February 28, 2024


This is a recurring column by professionals at Willow Creek Wealth Management (willowcreekwealth.com, 707-829-1146). Dave Homan, CFP, is a certified financial planner practitioner at the Sebastopol firm.
Read previous columns.
In August, President Biden announced a plan for student loan relief, which almost immediately erupted into a firestorm of differing opinions on the merit of this move.
Some people applauded this as necessary and compassionate help for the millions of people struggling to make payments on loans which continue to grow; others worried that loan forgiveness could encourage borrowers to take on far more debt than they can handle with the assumption that it will be forgiven at some point in their future.
Still other opinions maintain that perhaps the real problem isn’t with the student loan program as a whole, but with the cost of higher education in general.
Regardless of anyone’s opinion on the forgiveness plan or the rising cost of education, I think we can all agree that being smart about paying for college is paramount.
In my work as a financial planner, I advise clients on the benefits and drawbacks of 529 savings plans. A 529 plan is a popular way for parents, especially of young children, to get started early on the steps they need to take to save for their kids’ college costs.
A 529 plan is designed to help families save for future college costs in two ways: prepaid plans that allow families to buy “units” of tuition at a rate close to today’s prices, which are cashed in when the student attends school, and a college savings plan where families have the opportunity to invest in stocks and bonds until funds are distributed.
Both plans have relatively low annual fees and operating costs – and offer significant tax benefits.
But there are situations where taking out student loans is the best answer for the big question of how to pay for college. So how can borrowers be smart about this investment?
The answer to the big question is, of course, planning.
Consider and think hard about the career that the student will likely be entering once they earn their degree. The first question to ask is this: what is the starting salary?
Some advisers will suggest that you borrow no more in loans than the average salary you might expect to earn in your first year.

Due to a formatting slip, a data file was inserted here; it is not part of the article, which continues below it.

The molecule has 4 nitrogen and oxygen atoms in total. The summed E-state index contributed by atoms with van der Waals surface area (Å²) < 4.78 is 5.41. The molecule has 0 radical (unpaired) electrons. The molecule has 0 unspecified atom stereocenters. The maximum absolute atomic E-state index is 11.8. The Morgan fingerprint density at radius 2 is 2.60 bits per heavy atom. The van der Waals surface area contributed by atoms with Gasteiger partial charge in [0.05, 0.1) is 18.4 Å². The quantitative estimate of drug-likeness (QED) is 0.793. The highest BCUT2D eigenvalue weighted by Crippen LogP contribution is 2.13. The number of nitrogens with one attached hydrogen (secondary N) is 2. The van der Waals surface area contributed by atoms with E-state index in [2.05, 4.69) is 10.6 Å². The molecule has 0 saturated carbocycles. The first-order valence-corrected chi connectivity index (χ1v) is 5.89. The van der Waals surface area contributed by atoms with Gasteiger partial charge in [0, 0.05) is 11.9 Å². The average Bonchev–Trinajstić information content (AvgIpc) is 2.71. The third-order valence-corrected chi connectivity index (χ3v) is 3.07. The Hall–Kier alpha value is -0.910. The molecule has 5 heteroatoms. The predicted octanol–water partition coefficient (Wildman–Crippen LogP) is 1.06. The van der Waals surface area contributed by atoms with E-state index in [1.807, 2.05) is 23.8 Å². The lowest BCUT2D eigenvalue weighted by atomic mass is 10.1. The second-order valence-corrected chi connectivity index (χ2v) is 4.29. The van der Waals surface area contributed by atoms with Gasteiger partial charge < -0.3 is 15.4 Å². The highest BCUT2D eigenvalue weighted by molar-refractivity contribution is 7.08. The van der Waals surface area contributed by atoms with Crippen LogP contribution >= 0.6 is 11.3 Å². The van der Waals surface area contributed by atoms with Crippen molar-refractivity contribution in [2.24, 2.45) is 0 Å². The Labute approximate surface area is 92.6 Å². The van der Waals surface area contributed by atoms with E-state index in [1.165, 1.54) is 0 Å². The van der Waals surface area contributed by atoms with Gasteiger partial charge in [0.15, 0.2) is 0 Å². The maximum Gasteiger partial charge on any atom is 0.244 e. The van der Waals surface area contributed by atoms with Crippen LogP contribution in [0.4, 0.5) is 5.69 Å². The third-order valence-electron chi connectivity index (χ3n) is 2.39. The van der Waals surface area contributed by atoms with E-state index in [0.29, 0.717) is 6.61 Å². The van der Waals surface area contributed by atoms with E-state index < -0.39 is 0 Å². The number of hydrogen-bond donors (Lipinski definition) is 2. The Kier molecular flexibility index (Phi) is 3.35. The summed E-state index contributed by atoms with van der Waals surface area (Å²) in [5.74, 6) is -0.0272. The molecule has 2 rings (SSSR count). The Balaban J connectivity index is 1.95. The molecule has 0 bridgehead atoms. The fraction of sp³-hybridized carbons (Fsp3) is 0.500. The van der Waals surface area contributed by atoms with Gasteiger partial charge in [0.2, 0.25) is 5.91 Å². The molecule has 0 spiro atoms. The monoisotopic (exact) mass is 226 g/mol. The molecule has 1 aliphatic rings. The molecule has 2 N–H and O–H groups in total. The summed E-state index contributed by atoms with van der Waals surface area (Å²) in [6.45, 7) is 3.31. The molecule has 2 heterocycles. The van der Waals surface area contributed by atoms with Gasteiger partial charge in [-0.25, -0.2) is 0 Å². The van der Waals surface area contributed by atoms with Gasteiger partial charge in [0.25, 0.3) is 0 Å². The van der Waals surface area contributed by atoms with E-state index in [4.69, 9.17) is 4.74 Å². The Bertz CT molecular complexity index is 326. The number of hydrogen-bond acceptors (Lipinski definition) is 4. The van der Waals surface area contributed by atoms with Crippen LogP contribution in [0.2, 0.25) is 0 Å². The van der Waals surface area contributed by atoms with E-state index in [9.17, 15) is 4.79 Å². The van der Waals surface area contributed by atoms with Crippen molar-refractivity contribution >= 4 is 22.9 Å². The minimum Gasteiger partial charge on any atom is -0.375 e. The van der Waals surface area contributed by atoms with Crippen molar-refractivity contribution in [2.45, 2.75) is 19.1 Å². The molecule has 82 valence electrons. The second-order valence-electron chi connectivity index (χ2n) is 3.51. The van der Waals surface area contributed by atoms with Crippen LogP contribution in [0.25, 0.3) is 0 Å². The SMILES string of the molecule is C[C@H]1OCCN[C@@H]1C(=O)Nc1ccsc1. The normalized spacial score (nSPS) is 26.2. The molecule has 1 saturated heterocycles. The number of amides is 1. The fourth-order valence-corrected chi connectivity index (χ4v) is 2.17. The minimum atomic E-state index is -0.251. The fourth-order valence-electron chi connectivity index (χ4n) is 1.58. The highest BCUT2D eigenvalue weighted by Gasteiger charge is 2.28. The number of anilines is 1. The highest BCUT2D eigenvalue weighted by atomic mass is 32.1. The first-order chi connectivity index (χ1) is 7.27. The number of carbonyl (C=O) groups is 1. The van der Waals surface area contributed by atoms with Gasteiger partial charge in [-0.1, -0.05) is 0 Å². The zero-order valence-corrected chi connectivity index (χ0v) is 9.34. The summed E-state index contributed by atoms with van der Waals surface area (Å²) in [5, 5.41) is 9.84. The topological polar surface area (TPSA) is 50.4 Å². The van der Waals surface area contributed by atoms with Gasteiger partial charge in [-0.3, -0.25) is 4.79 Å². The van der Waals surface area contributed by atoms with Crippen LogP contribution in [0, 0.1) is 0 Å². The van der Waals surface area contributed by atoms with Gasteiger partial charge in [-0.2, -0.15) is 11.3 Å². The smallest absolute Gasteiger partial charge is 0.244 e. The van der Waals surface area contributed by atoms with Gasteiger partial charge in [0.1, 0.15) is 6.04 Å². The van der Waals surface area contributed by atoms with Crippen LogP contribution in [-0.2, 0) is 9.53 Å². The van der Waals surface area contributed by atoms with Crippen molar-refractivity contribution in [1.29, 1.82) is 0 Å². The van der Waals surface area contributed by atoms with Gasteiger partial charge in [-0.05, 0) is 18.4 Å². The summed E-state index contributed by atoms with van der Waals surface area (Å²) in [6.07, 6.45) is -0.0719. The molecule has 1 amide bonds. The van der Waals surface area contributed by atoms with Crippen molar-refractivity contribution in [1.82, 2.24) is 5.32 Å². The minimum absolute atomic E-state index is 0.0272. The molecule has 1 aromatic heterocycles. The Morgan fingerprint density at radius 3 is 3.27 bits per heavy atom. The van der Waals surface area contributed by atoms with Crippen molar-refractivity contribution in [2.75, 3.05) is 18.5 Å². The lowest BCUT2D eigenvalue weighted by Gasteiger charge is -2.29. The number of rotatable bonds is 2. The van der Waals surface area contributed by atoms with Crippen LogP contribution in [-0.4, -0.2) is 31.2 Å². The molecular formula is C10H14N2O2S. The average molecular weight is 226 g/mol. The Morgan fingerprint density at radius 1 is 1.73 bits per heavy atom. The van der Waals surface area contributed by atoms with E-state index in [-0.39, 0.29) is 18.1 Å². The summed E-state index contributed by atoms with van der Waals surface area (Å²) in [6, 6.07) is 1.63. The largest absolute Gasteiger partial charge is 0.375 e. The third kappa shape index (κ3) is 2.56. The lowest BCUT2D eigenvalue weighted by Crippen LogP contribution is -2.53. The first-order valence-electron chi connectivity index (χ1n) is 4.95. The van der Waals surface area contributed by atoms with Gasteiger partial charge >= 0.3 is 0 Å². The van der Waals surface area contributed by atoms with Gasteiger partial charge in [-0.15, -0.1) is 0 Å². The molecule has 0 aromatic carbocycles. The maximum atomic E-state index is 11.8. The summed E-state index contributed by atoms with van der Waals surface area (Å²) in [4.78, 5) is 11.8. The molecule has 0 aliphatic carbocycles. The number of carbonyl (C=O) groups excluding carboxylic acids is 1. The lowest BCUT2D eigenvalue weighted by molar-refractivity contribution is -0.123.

Another thing to consider is where the recent graduate will likely be living: in what areas of the country are there ample opportunities for pursuing this career?
If this chosen career path is only available in very expensive cities – San Francisco or New York City, for example – the borrower will have much higher costs just to live near their work.
Are there options for working virtually in this role? Many industries have embraced hybrid or entirely remote working schedules, which would allow the recent graduate to live in a more modestly priced area while still working in the career they have chosen.
The next option a potential borrower should explore is how to earn “free money” in the form of grants and scholarships.
There are millions of dollars given out every year by nonprofits, foundations, and philanthropic institutions. This will require a lot of legwork (mostly in the form of doing a deep dive on the internet) but the potential payoff is huge.
Another great option that has become its own economy in the last few years is the side-gig.
This option is a terrific one for students and recent graduates who have the time and energy to work at odd hours, perhaps doing food or grocery delivery or driving for a ride-share service.
Other options are tutoring, landscaping, or waiting tables. I have been really impressed, for example, by my new coworker, who graduated from college earlier this year, and flips cars in his spare time. He learned auto mechanics from his father and is using the money he earns to pay down his student loans more quickly.
Another smart decision is to start making interest payments on your loans as soon as possible – ideally, while you’re still in school. Typically, these payments are made quarterly, and they can save you money over the life of your loan.
Above all else, my best piece of advice is to enter into any student loan agreement having done your due diligence.
Too many students took out far more money than they needed or could reasonably afford because they just didn’t take the time to learn and understand the details of the borrowing agreement.
Granted, perhaps the banks making these loans were not as forthcoming as they could have been, but the fact remains that you should always know and understand the terms before signing on the dotted line.
Although a college education is typically a great investment, student loan obligations could be a prohibiting factor in getting a good start in building wealth. It’s absolutely crucial for students to be clear-eyed about borrowing decisions and protecting their credit.
If you don’t understand something about any step of the loan process, ask. And keep asking until you get the answers you need to make smart decisions.

This is a recurring column by professionals at Willow Creek Wealth Management (willowcreekwealth.com, 707-829-1146). Dave Homan, CFP, is a certified financial planner practitioner at the Sebastopol firm.
Read previous columns.

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